It’s Not the How; It’s the Why

Shanta Devarajan's picture
Also available in: Español | Français | العربية

Hardly a week goes by without my hearing the statement, “It’s not the What; it’s the How.”  On the reform of energy subsidies in the Middle East and North Africa, for instance, the discussion is focused not on whether subsidies should be reformed (everyone agrees they should be), but on how the reform should be carried out.  Similar points are made about business regulations,educationagriculture, or health. I confess to having written similar things myself.  And there is no shortage of such proposals on this blog
 
Reforms are needed because there is a policy or institutional arrangement in place that has become counterproductive.  But before suggesting how to reform it, we should ask why that policy exists at all, why it has persisted for so long, and why it hasn’t been reformed until now.  For these policies didn’t come about by accident.  Nor have they remained because somebody forgot to change them.  And they are unlikely to be reformed just because a policymaker happens to read a book, article or blog post entitled “How to reform…”

Done Right, Hydropower Can Help Fight Energy and Water Poverty

Anita Marangoly George's picture
Water and energy are inseparable. An increase or decrease in one immediately affects the other. The interdependence of water and energy is the topic of the moment in Stockholm right now at World Water Week. Forums large and small are focusing on the energy we need to pump, store, transport and treat water and the water we need to produce almost all sorts of energy.
 

Years of Living Dangerously, Years of Opportunity

James Cameron's picture
Also available in: Français | Español | العربية

Above, watch the trailer for "Years of Living Dangerously" and the panel discussion with Thomas Friedman during the 2014 Spring Meetings. Below, watch the premiere episode. 

Fueled by warmer temperatures and added moisture in the air, a storm system coils like a snake ready to strike. Rising seas stand poised to obliterate shoreline developments and cityscapes. The brown, dry soil of once-verdant farmland threatens food security for millions, all while the number of mouths to feed grows. Wildfires rage and burning peat lands belch black carbon and greenhouse gases into our thin shell of an atmosphere.
 
And that’s how climate change is affecting real people, right now, all over the globe. “Years of Living Dangerously” on SHOWTIME® features an exceptional cast of world-class journalists and celebrity reporters documenting the impact of climate change worldwide. Over nine episodes, we show that climate change is 100% a people story.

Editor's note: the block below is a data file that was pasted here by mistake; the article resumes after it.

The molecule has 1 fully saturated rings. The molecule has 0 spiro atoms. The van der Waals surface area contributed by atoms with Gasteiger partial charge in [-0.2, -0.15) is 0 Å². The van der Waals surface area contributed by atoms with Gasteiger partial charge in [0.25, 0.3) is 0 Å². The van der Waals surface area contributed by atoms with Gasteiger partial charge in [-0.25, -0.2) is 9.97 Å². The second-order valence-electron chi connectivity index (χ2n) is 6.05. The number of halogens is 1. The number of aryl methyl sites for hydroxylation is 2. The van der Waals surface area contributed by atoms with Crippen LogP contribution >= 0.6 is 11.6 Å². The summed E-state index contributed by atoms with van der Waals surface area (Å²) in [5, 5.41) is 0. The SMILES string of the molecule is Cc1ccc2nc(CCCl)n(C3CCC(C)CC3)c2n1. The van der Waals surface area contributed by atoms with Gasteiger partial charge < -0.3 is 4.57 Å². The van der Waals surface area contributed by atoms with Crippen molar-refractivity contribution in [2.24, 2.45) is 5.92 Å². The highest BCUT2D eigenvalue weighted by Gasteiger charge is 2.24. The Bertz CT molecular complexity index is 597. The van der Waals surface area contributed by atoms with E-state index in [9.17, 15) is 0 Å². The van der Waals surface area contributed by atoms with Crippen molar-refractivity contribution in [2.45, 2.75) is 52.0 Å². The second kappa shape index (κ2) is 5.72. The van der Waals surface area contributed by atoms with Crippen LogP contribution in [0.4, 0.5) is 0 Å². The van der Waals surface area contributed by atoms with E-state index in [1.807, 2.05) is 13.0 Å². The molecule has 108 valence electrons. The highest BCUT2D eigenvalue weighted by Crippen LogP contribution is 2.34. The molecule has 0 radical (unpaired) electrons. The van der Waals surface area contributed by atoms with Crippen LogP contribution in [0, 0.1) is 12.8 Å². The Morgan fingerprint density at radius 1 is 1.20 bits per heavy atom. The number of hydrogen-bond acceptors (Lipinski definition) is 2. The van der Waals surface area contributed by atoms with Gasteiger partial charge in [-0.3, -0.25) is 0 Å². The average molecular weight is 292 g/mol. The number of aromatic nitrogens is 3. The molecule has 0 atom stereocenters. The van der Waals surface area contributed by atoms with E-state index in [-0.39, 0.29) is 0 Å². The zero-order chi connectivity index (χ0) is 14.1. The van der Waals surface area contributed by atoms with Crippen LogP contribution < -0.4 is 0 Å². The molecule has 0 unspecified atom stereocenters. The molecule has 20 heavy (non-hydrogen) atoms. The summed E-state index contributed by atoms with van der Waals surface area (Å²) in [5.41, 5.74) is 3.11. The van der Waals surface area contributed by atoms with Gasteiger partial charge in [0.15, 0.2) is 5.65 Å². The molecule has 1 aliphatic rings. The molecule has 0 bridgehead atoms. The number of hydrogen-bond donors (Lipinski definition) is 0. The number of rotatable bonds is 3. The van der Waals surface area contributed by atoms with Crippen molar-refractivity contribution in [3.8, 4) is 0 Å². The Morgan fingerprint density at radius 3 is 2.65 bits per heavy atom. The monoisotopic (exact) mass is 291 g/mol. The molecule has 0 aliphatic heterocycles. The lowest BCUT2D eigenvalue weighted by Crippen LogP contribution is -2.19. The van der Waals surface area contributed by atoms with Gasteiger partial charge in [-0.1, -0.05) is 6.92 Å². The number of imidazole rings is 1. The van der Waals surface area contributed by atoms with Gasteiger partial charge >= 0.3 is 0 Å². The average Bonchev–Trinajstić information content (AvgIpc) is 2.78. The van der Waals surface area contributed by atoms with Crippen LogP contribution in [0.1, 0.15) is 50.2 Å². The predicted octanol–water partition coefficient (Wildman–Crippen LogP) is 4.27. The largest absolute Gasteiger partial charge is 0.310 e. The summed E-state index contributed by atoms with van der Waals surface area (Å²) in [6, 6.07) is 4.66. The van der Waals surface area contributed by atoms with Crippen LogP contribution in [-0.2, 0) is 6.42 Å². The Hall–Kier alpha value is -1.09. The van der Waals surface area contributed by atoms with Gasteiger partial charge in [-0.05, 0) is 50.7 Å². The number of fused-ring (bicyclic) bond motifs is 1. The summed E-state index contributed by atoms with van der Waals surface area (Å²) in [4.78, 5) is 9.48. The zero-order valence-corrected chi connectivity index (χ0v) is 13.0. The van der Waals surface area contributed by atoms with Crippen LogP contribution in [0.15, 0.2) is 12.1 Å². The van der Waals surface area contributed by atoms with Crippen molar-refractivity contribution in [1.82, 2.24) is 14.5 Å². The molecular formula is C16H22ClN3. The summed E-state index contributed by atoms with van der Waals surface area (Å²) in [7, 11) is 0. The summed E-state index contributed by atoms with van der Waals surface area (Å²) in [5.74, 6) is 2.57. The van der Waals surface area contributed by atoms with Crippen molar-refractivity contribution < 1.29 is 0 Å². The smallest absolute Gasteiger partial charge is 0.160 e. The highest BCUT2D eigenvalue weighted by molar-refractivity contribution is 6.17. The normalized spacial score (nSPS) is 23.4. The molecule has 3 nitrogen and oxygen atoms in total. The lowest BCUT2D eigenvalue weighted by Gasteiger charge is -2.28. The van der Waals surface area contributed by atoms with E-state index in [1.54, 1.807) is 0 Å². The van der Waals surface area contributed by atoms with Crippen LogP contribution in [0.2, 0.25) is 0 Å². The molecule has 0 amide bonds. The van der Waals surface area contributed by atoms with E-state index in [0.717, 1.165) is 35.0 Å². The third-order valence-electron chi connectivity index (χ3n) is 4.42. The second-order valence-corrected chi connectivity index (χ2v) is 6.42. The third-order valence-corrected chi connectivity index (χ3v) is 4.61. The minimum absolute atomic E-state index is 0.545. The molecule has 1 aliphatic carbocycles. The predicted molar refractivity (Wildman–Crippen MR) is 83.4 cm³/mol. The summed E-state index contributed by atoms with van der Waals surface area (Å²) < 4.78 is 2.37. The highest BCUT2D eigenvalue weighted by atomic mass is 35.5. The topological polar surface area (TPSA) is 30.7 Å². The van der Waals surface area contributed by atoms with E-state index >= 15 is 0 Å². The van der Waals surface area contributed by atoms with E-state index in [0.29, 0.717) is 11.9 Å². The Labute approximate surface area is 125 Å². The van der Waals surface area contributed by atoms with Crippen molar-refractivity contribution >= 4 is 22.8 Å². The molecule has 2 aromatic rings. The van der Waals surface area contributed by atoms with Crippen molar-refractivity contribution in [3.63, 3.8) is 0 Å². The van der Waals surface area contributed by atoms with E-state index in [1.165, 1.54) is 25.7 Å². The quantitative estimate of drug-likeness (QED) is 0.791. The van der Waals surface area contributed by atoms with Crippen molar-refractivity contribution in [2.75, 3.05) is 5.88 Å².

World leaders just affirmed the latest in a series of reports of the Intergovernmental Panel on Climate Change, the Nobel Prize-winning authority on climate science. These reports are uncompromising in their assessment that climate change is real, it’s us, it's now, it's getting worse, and we’re not prepared. The latest report makes clear we have the clean energy technologies to start slashing carbon pollution at very low cost, much lower than the cost of inaction – but the window to act is closing fast.
 

World Bank Group President Jim Yong Kim and Thomas Friedman at the April 10 event. © Leigh Vogel/Connect for ClimateWorld Bank Group President Jim Yong Kim and Thomas Friedman at the April 10 event. © Leigh Vogel/Connect for Climate
These are the years of living dangerously. But they are also years of hope. We are the first generation to know that climate change is a clear and present danger, and also the last generation that can stop it. World Bank Group President Jim Yong Kim often describes a vision of young children in the future, turning back to their fathers and asking, "Dad, what did you do when you knew?"

From Risky to Responsible Business

Jean-Michel Happi's picture
Also available in: Русский

Responsible Mining in ArmeniaIf I had to pick one critical source of exports and a key driver of economic growth for Armenia, I would pick mining.
 
But mining is a risky business and is fraught with hurdles. Exploration often comes up empty. Investments are very large, in excess of hundreds of millions dollars. Commodity prices can change dramatically and governments can change policies and taxes. Moreover, there can be large environmental and social risks associated with things like tailings, dams, and resettlement policies.
 
A risky business does not, however, mean that mining is or should be an irresponsible business. Many of these risks can be mitigated or eliminated. This requires proper policies, laws, regulations, careful implementation, and planning for life when the mine closes – all of this even before the mine opens.  Supporting policies, such as easy access to updated geological information and predictability in transferring licenses, reduce the risk in exploration.